HMS P38 (1941)

From Wikipedia, the free encyclopedia
Jump to navigation Jump to search

Hms p38 submarine.jpg
United Kingdom
Name: HMS P38
Builder: Vickers Armstrong, Barrow-in-Furness
Laid down: 2 September 1940
Launched: 9 July 1941
Commissioned: 17 October 1941
Out of service: 23 February 1942
Homeport: Malta
Fate: Sunk, 23 February 1942
General characteristics
Class and type: U-class submarine
  • Surfaced - 540 tons standard, 630 tons full load
  • Submerged - 730 tons
Length: 58.22 m (191 ft)
Beam: 4.90 m (16 ft 1 in)
Draught: 4.62 m (15 ft 2 in)
  • Two shaft diesel-electric
  • Two Paxman Ricardo diesel generators + electric motors
  • 615 / 825 hp
  • 11.25 knots surfaced
  • 10 knots (19 km/h) submerged
Complement: 27-31

HMS P38 was a Royal Navy U-class submarine built by Vickers-Armstrong at Barrow-in-Furness.


P38 had a short-lived career with the Royal Navy. Commissioned in October 1941, she was assigned to operate with the 10th Flotilla based in Malta in the Mediterranean in January 1942, under the command of Lieutenant Rowland Hemingway DSC, RN.
On her first patrol she sank the Italian merchant ship Ariosto of 4,116 tons off Cape Afrika, Tunisia on 15 February 1942. 138 Allied prisoners of war aboard were lost. This was the only successful attack by P38.


P38 left Malta on 16 February 1942, to intercept a very important large supply convoy for Axis forces off Tripoli, Libya. By 23 February, she was in position as the group of ships approached. Amongst them was the Italian torpedo boat Circe, equipped with German sonar and depth charge throwers. At 08:14 British time (10:14 Italian time), Circe reported a sonar contact at 1,800m with a submarine and that she was turning in to attack, ordering the convoy to turn to port. A periscope was sighted but was quickly replaced by bubbles as the submarine dived, realising it had been spotted.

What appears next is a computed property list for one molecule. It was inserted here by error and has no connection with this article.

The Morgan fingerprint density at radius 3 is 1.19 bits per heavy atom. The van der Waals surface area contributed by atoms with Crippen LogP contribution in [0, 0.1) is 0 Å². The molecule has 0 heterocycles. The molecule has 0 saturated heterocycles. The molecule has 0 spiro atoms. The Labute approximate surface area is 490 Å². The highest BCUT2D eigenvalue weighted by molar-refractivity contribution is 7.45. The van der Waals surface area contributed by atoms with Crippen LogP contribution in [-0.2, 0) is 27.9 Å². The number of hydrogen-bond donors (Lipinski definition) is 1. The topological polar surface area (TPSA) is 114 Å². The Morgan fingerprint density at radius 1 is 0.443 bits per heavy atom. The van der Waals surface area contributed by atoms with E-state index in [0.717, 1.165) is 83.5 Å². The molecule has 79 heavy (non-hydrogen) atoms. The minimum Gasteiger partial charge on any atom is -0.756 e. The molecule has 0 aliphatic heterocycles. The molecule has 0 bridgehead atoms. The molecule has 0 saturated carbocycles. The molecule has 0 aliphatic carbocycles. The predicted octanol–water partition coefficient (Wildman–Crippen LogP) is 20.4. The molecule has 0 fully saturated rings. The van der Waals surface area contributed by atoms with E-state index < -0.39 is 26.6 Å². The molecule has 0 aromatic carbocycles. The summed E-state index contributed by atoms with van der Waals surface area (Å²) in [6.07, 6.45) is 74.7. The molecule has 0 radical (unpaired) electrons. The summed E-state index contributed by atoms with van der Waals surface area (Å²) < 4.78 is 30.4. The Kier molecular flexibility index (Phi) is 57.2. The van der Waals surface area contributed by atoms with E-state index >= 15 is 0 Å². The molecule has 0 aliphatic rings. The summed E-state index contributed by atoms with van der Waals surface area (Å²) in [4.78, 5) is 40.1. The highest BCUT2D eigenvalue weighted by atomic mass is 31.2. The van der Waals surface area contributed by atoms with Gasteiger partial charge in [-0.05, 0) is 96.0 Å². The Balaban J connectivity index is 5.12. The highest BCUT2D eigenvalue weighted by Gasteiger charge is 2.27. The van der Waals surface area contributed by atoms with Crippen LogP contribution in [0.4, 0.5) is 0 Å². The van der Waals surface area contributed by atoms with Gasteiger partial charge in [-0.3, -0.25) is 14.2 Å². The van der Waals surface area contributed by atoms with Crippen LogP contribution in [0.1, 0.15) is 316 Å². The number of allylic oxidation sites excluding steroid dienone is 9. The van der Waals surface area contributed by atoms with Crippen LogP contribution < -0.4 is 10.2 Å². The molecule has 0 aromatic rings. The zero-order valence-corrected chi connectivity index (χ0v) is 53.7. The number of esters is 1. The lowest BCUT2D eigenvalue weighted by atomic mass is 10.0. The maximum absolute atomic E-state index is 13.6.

Shortly after 10:32 (Italian time), following a single attack in which all depth charges were dropped by Circe, P38 rose only to sink immediately again. At 10:40 (Italian time), after further attacks with depth charges and machine guns by the escorts Usodimare and Pessagno, as well as aircraft, during which one Italian rating was killed by friendly fire, P38 rose stern first out of the water, her propellers still turning, steering planes set to surfacing, before crashing back beneath the waves at a bow-down angle of 40 degrees. A large patch of oil appeared on the surface as well as debris and human remains, clear evidence of the submarine’s destruction. P 38 was sunk in 350 metres of water in position 32 degrees 48 minutes north and 14 degrees 58 minutes east some 90 nautical miles (170 km) east of Tripoli, off Cape Misuratha. There were no survivors from her complement of 32.


  • Royal, Navy (1955). Naval Staff History - Submarines Vol. II Operations in the Mediterranean. Unpublished.
  • "HMS P 38".
  • "P32 to P222". British submarines of World War II.
  • "Submarine losses 1904 to present day". RN Submarine Museum, Gosport.
  • Colledge, J. J.; Warlow, Ben (2006) [1969]. Ships of the Royal Navy: The Complete Record of all Fighting Ships of the Royal Navy (Rev. ed.). London: Chatham Publishing. ISBN 978-1-86176-281-8. OCLC 67375475.
  • Hutchinson, Robert (2001). Jane's Submarines: War Beneath the Waves from 1776 to the Present Day. London: HarperCollins. ISBN 978-0-00-710558-8. OCLC 53783010.
  • Wingate, John. The Fighting Tenth: The Tenth Submarine Flotilla and the Siege of Malta. Pen & Sword. 1991. ISBN 978-0-85052-891-6

Coordinates: 32°48′0″N 14°58′0″E / 32.80000°N 14.96667°E / 32.80000; 14.96667